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New Apps Could Cure Anxiety, Depression

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Cyberchondria, along with Internet addiction, is one of a few diseases that would have been absolutely unimaginable a few years ago. WebMD, in an article that does a good job describing the syndrome -- except in its failure to acknowledge WebMD as a major cause -- warns readers that swollen glands, while a symptom of HIV, don’t necessarily mean HIV.

As far as that goes, a similar principle can be applied to pretty much any serious disease you read about online.

Now, it should go without saying that the Internet has had many positive effects on public health and that a greater awareness of symptoms for things like heart attack or stroke saves lives. However, successful online medial treatment still seems like something of a pipe dream.

Or at least it did. Yesterday, the New York Times reported on a new crop of iPhone (AAPL) and Android (GOOG) apps that, someday soon, may be able to help patients suffering from various types of anxiety or depression.

Several of the new apps focus on training the brain away from some of its bad habits. For example, in one, patients with social anxiety disorder look at pictures of faces, some mean, some neutral. The app then distracts them from focusing on the mean face, which theoretically and after more than a few plays, leads patients to ignore hostile faces in real life.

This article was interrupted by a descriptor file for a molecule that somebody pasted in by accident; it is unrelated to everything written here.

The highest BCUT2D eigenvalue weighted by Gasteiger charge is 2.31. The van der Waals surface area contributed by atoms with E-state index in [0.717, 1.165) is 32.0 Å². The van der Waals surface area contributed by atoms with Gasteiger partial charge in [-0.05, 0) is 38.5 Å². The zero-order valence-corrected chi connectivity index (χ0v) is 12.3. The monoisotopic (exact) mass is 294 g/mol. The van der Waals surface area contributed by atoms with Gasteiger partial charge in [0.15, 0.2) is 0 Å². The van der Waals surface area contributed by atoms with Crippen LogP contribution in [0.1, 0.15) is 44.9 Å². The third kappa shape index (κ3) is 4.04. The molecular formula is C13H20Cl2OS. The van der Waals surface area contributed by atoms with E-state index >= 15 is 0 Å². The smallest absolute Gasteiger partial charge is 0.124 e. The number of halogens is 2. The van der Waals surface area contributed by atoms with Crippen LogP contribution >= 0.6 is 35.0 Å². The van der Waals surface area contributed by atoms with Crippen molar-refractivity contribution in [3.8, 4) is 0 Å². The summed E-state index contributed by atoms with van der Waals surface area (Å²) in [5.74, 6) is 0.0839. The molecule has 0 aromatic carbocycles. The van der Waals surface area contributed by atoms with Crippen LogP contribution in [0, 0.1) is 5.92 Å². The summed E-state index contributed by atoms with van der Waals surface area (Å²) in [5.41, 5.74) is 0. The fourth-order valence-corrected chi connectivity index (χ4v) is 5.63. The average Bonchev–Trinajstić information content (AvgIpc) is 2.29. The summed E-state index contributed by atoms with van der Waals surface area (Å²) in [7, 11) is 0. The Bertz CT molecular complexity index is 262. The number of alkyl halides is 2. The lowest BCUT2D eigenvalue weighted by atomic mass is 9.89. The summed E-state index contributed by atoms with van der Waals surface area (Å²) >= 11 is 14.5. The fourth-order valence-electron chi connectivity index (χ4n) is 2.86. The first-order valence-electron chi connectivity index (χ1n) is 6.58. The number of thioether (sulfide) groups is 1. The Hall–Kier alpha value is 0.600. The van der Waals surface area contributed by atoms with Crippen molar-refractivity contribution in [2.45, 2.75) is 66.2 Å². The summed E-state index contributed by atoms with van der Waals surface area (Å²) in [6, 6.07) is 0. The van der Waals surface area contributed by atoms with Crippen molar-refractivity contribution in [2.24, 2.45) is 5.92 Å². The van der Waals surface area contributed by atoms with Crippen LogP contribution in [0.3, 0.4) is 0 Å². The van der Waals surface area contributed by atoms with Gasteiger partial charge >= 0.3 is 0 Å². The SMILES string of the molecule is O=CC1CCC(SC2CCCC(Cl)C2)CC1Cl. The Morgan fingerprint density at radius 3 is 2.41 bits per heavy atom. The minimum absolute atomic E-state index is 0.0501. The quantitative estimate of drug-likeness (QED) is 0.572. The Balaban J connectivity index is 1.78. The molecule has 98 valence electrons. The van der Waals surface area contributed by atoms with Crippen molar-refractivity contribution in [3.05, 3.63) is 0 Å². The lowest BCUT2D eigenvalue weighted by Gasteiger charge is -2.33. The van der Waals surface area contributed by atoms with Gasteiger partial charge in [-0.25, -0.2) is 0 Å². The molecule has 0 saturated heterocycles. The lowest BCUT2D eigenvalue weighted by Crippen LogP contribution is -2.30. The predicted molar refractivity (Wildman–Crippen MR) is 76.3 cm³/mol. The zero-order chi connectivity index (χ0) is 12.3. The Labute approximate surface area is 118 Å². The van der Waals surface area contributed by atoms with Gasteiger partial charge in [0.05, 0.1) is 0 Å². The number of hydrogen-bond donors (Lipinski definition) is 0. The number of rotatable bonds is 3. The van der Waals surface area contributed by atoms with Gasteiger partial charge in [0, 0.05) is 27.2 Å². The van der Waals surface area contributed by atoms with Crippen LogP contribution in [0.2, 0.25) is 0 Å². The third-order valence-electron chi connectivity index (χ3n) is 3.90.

The approach, called cognitive bias modification (CBM) has been tried on all sorts of bad behavior. Another app tries to slow down heavy drinkers by having them push away digital booze.

Researchers have met with success in lab tests, but there are skeptics. Last year, a report out of the University of Pennsylvania found that the apps had a small effect on anxiety and no effect on depression. That said, many researchers believe that the apps do virtually nothing.

Still, there is one major upshot: Phone apps can reach millions of people beyond those who would traditionally attend therapy. For these people, even a small effect is better than nothing.

And anyways, Americans now expect their phones to do everything from organizing their schedules, to helping them save to, as of yesterday, working out the federal government’s budget. If there’s an app for that, maybe curing anxiety isn’t that hard.
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